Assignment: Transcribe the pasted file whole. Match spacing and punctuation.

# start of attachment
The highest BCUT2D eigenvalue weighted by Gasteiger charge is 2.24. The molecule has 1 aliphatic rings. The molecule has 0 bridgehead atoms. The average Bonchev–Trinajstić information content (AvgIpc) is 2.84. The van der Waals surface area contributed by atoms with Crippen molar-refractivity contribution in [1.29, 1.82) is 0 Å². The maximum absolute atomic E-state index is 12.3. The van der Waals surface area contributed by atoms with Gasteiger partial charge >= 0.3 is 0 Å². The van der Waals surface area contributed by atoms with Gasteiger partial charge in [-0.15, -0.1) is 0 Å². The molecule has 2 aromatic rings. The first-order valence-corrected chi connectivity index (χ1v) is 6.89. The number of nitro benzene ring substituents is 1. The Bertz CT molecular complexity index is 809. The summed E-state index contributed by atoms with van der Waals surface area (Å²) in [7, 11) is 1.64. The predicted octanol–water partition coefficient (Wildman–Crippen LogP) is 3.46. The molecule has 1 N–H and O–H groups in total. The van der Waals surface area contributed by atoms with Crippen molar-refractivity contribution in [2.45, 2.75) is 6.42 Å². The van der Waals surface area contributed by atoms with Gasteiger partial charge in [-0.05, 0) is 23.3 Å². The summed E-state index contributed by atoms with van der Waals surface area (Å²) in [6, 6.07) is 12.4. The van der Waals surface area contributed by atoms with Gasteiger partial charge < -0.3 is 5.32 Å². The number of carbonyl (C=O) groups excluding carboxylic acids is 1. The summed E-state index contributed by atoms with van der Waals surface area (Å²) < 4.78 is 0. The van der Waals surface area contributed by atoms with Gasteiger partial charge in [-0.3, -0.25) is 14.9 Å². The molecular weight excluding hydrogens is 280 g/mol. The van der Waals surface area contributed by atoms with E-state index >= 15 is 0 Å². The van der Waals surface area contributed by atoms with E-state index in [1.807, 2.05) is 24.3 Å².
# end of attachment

The highest BCUT2D eigenvalue weighted by Gasteiger charge is 2.24. The molecule has 1 aliphatic rings. The molecule has 0 bridgehead atoms. The average Bonchev–Trinajstić information content (AvgIpc) is 2.84. The van der Waals surface area contributed by atoms with Crippen molar-refractivity contribution in [1.29, 1.82) is 0 Å². The maximum absolute atomic E-state index is 12.3. The van der Waals surface area contributed by atoms with Gasteiger partial charge >= 0.3 is 0 Å². The van der Waals surface area contributed by atoms with Gasteiger partial charge in [-0.15, -0.1) is 0 Å². The molecule has 2 aromatic rings. The first-order valence-corrected chi connectivity index (χ1v) is 6.89. The number of nitro benzene ring substituents is 1. The Bertz CT molecular complexity index is 809. The summed E-state index contributed by atoms with van der Waals surface area (Å²) in [7, 11) is 1.64. The predicted octanol–water partition coefficient (Wildman–Crippen LogP) is 3.46. The molecule has 1 N–H and O–H groups in total. The van der Waals surface area contributed by atoms with Crippen molar-refractivity contribution in [2.45, 2.75) is 6.42 Å². The van der Waals surface area contributed by atoms with Gasteiger partial charge in [-0.05, 0) is 23.3 Å². The summed E-state index contributed by atoms with van der Waals surface area (Å²) in [6, 6.07) is 12.4. The van der Waals surface area contributed by atoms with Gasteiger partial charge < -0.3 is 5.32 Å². The number of carbonyl (C=O) groups excluding carboxylic acids is 1. The summed E-state index contributed by atoms with van der Waals surface area (Å²) < 4.78 is 0. The van der Waals surface area contributed by atoms with Gasteiger partial charge in [-0.3, -0.25) is 14.9 Å². The molecular weight excluding hydrogens is 280 g/mol. The van der Waals surface area contributed by atoms with E-state index >= 15 is 0 Å². The van der Waals surface area contributed by atoms with E-state index in [1.807, 2.05) is 24.3 Å².